Our ancestors shared many wonderful values within our community. It wasn't just within the Japanese American society but among all the people living in the State of Hawaii, with a mindset of gratitude. Why? Because they went through complex lives and didn't want their descendants to experience pitiful, painful, and complicated lives. What did they share with our community? Our ancestors shared their courage, joy, wisdom, and thoughtful and sincere minds with each and every one of us. When we deeply contemplate our lives, we realize that many people make our lives precious—our parents, friends, co-workers, teachers, schools, workplaces, restaurants, community, and temple—they all contribute to making our lives meaningful. So, I believe that our daily lives are always interdependent, and through this interdependence, we will learn many essential things, especially "respecting others and having a mindset of gratitude." Once we realize this fact, the warm feeling and mindset of "Arigatai" and "Okagesama-de" truly represent gratitude and appreciation within our hearts. I firmly believe that these are the true teachings of Namo Amida Butsu and the great spirit of Aloha.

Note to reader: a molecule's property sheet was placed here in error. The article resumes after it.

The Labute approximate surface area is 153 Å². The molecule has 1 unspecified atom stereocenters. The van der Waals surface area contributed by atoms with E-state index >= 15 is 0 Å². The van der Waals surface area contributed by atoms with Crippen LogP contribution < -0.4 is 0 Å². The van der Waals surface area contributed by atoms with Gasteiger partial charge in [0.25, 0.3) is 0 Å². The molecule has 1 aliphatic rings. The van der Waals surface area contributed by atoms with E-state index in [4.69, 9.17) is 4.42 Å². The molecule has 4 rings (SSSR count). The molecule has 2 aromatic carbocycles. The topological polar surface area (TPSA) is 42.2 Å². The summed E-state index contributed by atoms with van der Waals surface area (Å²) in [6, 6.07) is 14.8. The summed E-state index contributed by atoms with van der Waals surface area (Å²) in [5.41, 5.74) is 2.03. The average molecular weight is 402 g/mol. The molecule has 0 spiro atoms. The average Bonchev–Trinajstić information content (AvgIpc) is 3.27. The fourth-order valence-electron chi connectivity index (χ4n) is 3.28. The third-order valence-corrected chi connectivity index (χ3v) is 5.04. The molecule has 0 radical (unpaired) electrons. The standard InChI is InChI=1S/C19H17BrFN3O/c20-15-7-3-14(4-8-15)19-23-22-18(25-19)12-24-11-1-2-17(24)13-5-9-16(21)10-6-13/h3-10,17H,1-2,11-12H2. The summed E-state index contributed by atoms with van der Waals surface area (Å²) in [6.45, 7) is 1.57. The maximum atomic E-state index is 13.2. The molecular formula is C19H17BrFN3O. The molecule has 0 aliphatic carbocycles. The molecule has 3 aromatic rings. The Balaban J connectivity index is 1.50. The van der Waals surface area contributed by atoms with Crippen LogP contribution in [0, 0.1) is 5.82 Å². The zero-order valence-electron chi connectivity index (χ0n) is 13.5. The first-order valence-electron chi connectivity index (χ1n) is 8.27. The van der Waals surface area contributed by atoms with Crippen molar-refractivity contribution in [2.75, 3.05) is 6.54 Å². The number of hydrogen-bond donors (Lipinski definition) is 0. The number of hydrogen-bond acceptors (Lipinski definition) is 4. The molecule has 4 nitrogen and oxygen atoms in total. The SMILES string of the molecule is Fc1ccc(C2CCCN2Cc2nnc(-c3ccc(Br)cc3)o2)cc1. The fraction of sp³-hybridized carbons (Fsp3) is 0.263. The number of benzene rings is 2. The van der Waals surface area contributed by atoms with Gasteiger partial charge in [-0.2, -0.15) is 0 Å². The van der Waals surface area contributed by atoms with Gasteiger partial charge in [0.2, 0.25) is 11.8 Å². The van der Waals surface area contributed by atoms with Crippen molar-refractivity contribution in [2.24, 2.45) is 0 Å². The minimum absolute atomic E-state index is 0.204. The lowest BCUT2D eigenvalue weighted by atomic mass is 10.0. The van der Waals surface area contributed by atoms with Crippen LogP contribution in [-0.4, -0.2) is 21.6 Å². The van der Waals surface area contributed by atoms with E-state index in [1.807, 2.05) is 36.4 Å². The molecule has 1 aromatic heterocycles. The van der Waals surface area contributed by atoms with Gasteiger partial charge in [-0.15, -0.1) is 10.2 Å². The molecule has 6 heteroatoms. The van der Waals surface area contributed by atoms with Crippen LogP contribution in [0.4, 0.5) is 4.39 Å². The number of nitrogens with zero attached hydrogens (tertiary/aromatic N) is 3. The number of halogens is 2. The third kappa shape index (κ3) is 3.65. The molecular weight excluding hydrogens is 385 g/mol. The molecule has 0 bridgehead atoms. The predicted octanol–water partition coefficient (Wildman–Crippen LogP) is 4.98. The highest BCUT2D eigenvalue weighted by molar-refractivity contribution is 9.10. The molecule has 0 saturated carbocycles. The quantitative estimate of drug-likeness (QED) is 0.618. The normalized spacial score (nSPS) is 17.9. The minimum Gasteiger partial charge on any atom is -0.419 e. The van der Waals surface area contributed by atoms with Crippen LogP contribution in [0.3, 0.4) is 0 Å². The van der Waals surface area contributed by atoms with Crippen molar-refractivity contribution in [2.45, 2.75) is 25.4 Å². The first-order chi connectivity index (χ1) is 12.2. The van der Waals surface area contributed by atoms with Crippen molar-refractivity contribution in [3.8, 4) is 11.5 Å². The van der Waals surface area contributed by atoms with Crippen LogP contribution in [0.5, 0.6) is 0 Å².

Nembutsu is Amida's incredible voice, always encouraging our precious lives and showing us the path of joy and happiness in our hearts. Living in this wonderful place, Hawaii, let us share our true mindset of "Arigato," the true mindset of gratitude, and enjoy our precious lives with our Ohana, guided by the dynamic teachings of the Nembutsu, Namo Amida Butsu.